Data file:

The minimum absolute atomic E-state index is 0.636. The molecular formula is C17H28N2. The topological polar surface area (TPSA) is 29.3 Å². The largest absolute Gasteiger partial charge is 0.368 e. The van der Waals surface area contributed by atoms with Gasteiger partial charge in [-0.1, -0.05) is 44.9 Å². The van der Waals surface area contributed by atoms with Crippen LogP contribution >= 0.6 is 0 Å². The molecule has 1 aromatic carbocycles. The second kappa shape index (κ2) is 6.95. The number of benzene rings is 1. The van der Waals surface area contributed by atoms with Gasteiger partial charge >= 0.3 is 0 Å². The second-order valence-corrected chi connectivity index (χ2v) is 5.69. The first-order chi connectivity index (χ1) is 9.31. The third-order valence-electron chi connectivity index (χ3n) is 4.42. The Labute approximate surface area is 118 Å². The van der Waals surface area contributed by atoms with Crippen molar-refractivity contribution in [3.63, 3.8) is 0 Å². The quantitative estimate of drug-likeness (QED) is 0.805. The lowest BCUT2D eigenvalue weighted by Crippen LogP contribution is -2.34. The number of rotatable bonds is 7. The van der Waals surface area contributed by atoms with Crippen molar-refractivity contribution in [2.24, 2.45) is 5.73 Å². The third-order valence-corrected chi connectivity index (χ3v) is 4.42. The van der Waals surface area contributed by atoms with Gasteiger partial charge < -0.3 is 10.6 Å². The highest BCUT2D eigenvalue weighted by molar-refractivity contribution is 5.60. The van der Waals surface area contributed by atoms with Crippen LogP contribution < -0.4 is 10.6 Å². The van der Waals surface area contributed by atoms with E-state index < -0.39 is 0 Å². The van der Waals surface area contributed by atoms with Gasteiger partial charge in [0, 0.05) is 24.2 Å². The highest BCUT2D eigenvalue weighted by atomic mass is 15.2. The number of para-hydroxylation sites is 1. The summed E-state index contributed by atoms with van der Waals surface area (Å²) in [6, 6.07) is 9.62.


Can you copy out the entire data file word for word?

The minimum absolute atomic E-state index is 0.636. The molecular formula is C17H28N2. The topological polar surface area (TPSA) is 29.3 Å². The largest absolute Gasteiger partial charge is 0.368 e. The van der Waals surface area contributed by atoms with Gasteiger partial charge in [-0.1, -0.05) is 44.9 Å². The van der Waals surface area contributed by atoms with Crippen LogP contribution >= 0.6 is 0 Å². The molecule has 1 aromatic carbocycles. The second kappa shape index (κ2) is 6.95. The number of benzene rings is 1. The van der Waals surface area contributed by atoms with Gasteiger partial charge >= 0.3 is 0 Å². The second-order valence-corrected chi connectivity index (χ2v) is 5.69. The first-order chi connectivity index (χ1) is 9.31. The third-order valence-electron chi connectivity index (χ3n) is 4.42. The Labute approximate surface area is 118 Å². The van der Waals surface area contributed by atoms with Crippen molar-refractivity contribution in [3.63, 3.8) is 0 Å². The quantitative estimate of drug-likeness (QED) is 0.805. The lowest BCUT2D eigenvalue weighted by Crippen LogP contribution is -2.34. The number of rotatable bonds is 7. The van der Waals surface area contributed by atoms with Crippen molar-refractivity contribution in [2.24, 2.45) is 5.73 Å². The third-order valence-corrected chi connectivity index (χ3v) is 4.42. The van der Waals surface area contributed by atoms with Gasteiger partial charge < -0.3 is 10.6 Å². The highest BCUT2D eigenvalue weighted by molar-refractivity contribution is 5.60. The van der Waals surface area contributed by atoms with Crippen LogP contribution < -0.4 is 10.6 Å². The van der Waals surface area contributed by atoms with E-state index < -0.39 is 0 Å². The van der Waals surface area contributed by atoms with Gasteiger partial charge in [0, 0.05) is 24.2 Å². The highest BCUT2D eigenvalue weighted by atomic mass is 15.2. The number of para-hydroxylation sites is 1. The summed E-state index contributed by atoms with van der Waals surface area (Å²) in [6, 6.07) is 9.62.